Sentencing Postponed Again in Conn. Teacher’s Case

Q Boyer
NORWICH, Conn. — The state of Connecticut has delayed for a fourth time the sentencing hearing for Julie Amero, the substitute teacher convicted of exposing a classroom of seventh graders to Internet adult content, following a controversial trial that many critics say should never have taken place.

Amero’s sentencing was originally scheduled to take place March 2, and has now been delayed until at least June 6.

In explaining the sentencing delay, New London County State’s Attorney Michael Regan said, “There were issues raised by the defense subsequent to the trial.”

Regan’s comment echoes a statement made in late April by Assistant State’s Attorney David J. Smith, when requesting the second postponement of the sentencing hearing.

“The state has not completed a full examination of all the issues which may affect its position at the sentencing hearing,” Smith said.

The prosecution statements stand in stark contrast to their arguments at trial, during which Smith repeatedly asserted that the evidence against Amero was “overwhelming.”

“The evidence is very strong, very clear-cut, that the defendant was the only person that had access to that computer,” Smith said during his closing argument.

Smith derided the notion that the pornography displayed on the computer came from popup consoles, and not from intentional porn surfing on Amero’s part, as “ridiculous."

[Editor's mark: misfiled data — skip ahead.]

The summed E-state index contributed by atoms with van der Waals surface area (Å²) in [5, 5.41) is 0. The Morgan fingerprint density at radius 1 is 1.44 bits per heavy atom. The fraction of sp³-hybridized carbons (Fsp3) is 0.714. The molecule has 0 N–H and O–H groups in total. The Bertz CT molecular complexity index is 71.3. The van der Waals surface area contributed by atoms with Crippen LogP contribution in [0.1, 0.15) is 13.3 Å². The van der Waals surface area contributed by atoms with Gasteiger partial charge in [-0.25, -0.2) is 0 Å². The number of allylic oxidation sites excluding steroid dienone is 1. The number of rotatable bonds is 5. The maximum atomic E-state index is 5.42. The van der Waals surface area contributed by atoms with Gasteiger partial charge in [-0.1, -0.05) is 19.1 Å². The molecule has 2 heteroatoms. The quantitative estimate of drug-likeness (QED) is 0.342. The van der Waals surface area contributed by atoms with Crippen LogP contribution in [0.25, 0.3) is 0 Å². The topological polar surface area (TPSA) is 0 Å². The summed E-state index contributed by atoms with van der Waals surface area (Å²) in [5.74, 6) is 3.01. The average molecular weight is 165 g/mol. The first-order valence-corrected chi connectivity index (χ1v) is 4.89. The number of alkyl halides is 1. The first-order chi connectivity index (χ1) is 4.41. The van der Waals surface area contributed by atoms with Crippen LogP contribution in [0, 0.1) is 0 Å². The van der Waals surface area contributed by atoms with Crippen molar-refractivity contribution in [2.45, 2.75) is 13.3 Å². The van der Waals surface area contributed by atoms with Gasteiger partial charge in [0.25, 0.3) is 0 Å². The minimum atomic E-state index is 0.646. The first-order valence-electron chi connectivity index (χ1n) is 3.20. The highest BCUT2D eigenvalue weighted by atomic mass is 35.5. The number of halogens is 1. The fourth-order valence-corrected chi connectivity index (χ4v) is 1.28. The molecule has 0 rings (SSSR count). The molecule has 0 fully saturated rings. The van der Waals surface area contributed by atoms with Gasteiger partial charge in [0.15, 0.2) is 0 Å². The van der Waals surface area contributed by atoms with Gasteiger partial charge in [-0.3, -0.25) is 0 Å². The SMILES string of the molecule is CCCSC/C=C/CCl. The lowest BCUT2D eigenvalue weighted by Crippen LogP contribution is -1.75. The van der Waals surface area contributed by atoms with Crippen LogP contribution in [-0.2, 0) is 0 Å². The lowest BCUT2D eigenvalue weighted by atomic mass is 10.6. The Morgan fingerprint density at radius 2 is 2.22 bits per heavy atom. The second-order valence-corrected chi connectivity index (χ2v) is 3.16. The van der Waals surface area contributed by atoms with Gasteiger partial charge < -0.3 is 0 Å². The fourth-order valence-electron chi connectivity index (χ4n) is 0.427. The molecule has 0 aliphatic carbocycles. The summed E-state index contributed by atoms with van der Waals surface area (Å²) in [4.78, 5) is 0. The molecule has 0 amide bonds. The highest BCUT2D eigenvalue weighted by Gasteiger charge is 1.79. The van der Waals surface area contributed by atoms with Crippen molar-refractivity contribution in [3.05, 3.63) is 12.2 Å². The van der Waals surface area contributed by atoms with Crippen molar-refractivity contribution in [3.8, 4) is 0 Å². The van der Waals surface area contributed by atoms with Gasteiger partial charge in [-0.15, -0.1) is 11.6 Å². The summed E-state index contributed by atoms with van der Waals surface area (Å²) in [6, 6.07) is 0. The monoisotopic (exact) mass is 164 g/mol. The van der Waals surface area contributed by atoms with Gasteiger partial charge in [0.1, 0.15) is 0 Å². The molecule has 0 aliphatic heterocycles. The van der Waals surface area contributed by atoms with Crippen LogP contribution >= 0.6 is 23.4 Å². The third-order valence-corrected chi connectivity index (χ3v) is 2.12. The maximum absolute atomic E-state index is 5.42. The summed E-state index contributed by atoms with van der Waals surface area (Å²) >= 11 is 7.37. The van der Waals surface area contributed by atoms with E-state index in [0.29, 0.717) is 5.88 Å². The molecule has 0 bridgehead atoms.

The strength of the state’s case began to be called into doubt before the trial had concluded, as computer forensics experts across the country reading accounts of the case found reason to question the state’s assertions.

One defense expert, W. Herbert Horner, has maintained throughout that there is ample proof to show that the pornographic sites were displayed as a result of viruses that had infected the school’s computer. It has also been revealed that the school’s antivirus software subscription had expired, leaving its computers vulnerable to exploitation.

When the state requested a delay in sentencing last month, Horner said it came as no shock to him.

“I’m not surprised,” Horner said, “simply because, had they done a thorough investigation the first time, we wouldn't be having this discussion.”

Following a previous request to delay Amero’s sentencing, Regan said, “In general, we have an obligation and a duty to make sure justice is done.”

Nancy Williard of the Center for Safe and Responsible Use of the Internet, a vocal critic of the state’s prosecution of Amero, said she’s encouraged by the prosecution’s statements in seeking the delay.

“By taking this action, the Connecticut Division of Criminal Justice has indicated it clearly understands that its mission is ‘justice’ and not simply to achieve convictions,” Willard said.

Willard, who wrote a commentary on the case entitled “The Julie Amero Tragedy,” said that the decision to delay sentencing “speaks well to their commitment to do what is right.”

“Those of us who have been defending Julie have encouraged a closer look at the facts,” Willard said.

Amero faces up to 40 years in prison for her conviction, 10 years for each of the four counts of risk of injury to a minor. Amero’s attorney, John Cocheo, has pledged that he will appeal the case, regardless of the eventual outcome of the sentencing hearing.